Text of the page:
Johnston’s shop on Broughton Street also included an advertisement for books published in-house. Savannah’s most famous author, one whose stories are required reading for every high schooler in the state and every American Short Story class in the nation, is Flannery O’Connor. The home is an unassuming gray building situated tightly between two other residences and located diagonally across a small square from Savannah’s beautiful cathedral. A bronzed historical marker is the only thing which outwardly differentiates the building from any of the others in the row, but stepping inside reveals a home meticulously restored to its Depression Era glory, just as it would have been when the young Flannery lived there. The home is open every day except Thursdays from 1 to 4 p.m. for 30-minute guided tours. The entry fee is $6. The Childhood Home Foundation also hosts public readings and events, and a schedule

can be found on their website. Savannah shares O’Connor with the city of Milledgeville where she and her family moved in 1940. She attended what is now Georgia College and, as her Lupus worsened she returned to Andalusia, the family farm where she lived for the last 13 years of her life and wrote some of her most famous works. The O’Connor family farm is now owned and operated by the college as a museum, though it is temporarily closed for ongoing restoration. O’Connor is buried in Milledgeville in Memory Hill Cemetery. Another famous Georgian and O’Connor’s contemporary was Columbus native Carson McCullers. She is one of the hallmarks of the Southern Gothic tradition in literature and, though she spent the majority of her life outside of the south, her work reflects her roots. Her childhood home is now owned by Columbus State University and houses a museum as well as the Carson McCullers Center for Writers & Musicians. Tours are offered by appointment. Perhaps Georgia’s most famous literary work, known for its petulant heroine and her roguish lover is Margaret Mitchell’s Gone with the Wind. The Civil War era novel which examined the fall of the idealized Antebellum South has remained controversial over the years but the book’s popularity has not waned. The Margaret Mitchell House, the home in which she wrote her famous novel, is now a museum operated by the Atlanta History Center. Exhibits explore not just Mitchell’s life as an author and journalist, but Gone with the Wind’s iconic film adaptation starring Clark Gable and Vivien Leigh. Guided tours run daily. Adult admission is $13. Last but not least, any tour of literary Georgia must include the little town of Eatonton, Georgia. Eatonton is the location of the Georgia Writer’s Museum and the birthplace of novelist and poet Alice Walker. The museum honors the 46 authors inducted into the Georgia Writers Hall of Fame and houses permanent exhibits dedicated to the authors it touts as locals: Flannery O’Connor, Joel Chandler Harris and Alice Walker. The city of Eatonton also offers an Alice Walker Driving Tour which takes visitors to important locations in her life including the church she grew up in, the cemetery where her parents are buried, and her childhood home. More information on the tour can be found at the Visitor’s Center. Alice Walker is still publishing today with two works released in 2013, but her most famous work remains The Color Purple.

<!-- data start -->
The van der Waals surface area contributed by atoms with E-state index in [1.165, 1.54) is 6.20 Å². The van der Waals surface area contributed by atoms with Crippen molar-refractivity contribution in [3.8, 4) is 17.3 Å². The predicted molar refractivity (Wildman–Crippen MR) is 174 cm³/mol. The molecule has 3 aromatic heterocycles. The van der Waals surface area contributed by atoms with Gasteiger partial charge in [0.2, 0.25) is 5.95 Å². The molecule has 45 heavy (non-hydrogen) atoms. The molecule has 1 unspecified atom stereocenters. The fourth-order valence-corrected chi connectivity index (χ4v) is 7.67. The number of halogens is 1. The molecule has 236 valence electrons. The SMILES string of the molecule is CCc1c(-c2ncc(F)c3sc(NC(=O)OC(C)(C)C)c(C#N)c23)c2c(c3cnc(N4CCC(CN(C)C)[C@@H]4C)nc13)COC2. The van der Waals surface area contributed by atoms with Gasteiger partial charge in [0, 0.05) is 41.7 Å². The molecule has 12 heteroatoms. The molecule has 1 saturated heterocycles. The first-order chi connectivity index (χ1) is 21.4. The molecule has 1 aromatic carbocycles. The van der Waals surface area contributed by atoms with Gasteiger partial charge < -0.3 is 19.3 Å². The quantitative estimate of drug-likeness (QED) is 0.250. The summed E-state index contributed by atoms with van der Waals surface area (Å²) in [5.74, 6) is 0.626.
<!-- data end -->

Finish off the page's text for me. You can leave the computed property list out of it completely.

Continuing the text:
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Photo 1: Susan Jackson, accompanied by Robert Cottle, rehearses for Souvenir: A Fantasia on the Life of Florence Foster Jenkins. In the title role, Jackson said she was looking forward to getting lost in the character, who she found fascinating. Cottle played Cosme McMoon, Jenkins’ friend and accompanist. The two-person show was performed in early December. Photo 2: John Parcels and Karen Taylor Lambie smile for the camera before hitting the stage in The Nutcracker. Photo 3: Donning the familiar curls and dreaming of her Nutcracker prince in the 2017 production was Anna Nessmith, who played Clara. Photo 4: Professional guest artists for The Nutcracker were Regine Metayer and Chad Jones, shown here. Photo 5: A stellar cast brought the timeless story of The Nutcracker to life at the Averitt Center for the Arts in November. Cast members worked hard for weeks and weeks leading up to the performance, pouring their love of the story and passion for dance into every performance. Madelyn Wolfe, who danced the role of the Dewdrop Fairy in this year’s production, is shown backstage. Photos by Scott Bryant and John Parcels


arts seen The Arts SEEN! Send photos, along with information about the event, as well as the names of those pictured, to





2 January 2018


The Music Scene • By Brandi Harvey

We resolve: Resolutions for a new year of music It’s the time of year when everyone makes those drastic, albeit often necessary, commitments to significant change. Whether it’s more consistent gym visits, a nicer disposition or finally clearing the clutter, often we find ourselves staring in the mirror mid-February wondering what happened and whether we should recommit a month in or just wait until next year. As a town with a rich musical heritage that is chock full of talented artists and music lovers, perhaps we could all take this year to commit to a few needed changes to create an even more wonderful experience for music lovers and the artists they support. We commit to stop saying, “There’s no good music anymore.” Let’s be honest. We’ve all said it, thought it, heard it. While we may not be fans of the newer country music or the pop sensations that are taking over VH1, MTV (remember when they actually played music?), TMZ and E!, to imply that every single drop of new music that is produced today is rubbish is simply inaccurate. True, popular music is all starting to sound the same, and autotune has potentially contaminated an entire generation from understanding what it means to have actual vocal chops. Yet, there are artists out there, locally, regionally and nationally, who still make great music — the